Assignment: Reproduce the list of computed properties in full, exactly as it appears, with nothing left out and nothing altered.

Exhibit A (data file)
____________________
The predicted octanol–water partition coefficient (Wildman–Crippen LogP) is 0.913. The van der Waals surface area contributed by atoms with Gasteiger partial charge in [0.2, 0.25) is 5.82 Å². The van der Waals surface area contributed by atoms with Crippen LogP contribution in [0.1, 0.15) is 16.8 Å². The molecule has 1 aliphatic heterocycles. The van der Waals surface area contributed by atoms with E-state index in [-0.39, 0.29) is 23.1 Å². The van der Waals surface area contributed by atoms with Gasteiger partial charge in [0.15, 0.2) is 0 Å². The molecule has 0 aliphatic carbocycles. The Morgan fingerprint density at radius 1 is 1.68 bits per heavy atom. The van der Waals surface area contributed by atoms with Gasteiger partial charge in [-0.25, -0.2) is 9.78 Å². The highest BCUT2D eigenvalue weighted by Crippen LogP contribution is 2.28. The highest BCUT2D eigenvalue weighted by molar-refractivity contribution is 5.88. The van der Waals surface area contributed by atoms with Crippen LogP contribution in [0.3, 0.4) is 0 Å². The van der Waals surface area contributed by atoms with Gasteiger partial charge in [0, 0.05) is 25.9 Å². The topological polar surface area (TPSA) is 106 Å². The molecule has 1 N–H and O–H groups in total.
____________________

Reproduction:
The predicted octanol–water partition coefficient (Wildman–Crippen LogP) is 0.913. The van der Waals surface area contributed by atoms with Gasteiger partial charge in [0.2, 0.25) is 5.82 Å². The van der Waals surface area contributed by atoms with Crippen LogP contribution in [0.1, 0.15) is 16.8 Å². The molecule has 1 aliphatic heterocycles. The van der Waals surface area contributed by atoms with E-state index in [-0.39, 0.29) is 23.1 Å². The van der Waals surface area contributed by atoms with Gasteiger partial charge in [0.15, 0.2) is 0 Å². The molecule has 0 aliphatic carbocycles. The Morgan fingerprint density at radius 1 is 1.68 bits per heavy atom. The van der Waals surface area contributed by atoms with Gasteiger partial charge in [-0.25, -0.2) is 9.78 Å². The highest BCUT2D eigenvalue weighted by Crippen LogP contribution is 2.28. The highest BCUT2D eigenvalue weighted by molar-refractivity contribution is 5.88. The van der Waals surface area contributed by atoms with Crippen LogP contribution in [0.3, 0.4) is 0 Å². The van der Waals surface area contributed by atoms with Gasteiger partial charge in [0, 0.05) is 25.9 Å². The topological polar surface area (TPSA) is 106 Å². The molecule has 1 N–H and O–H groups in total.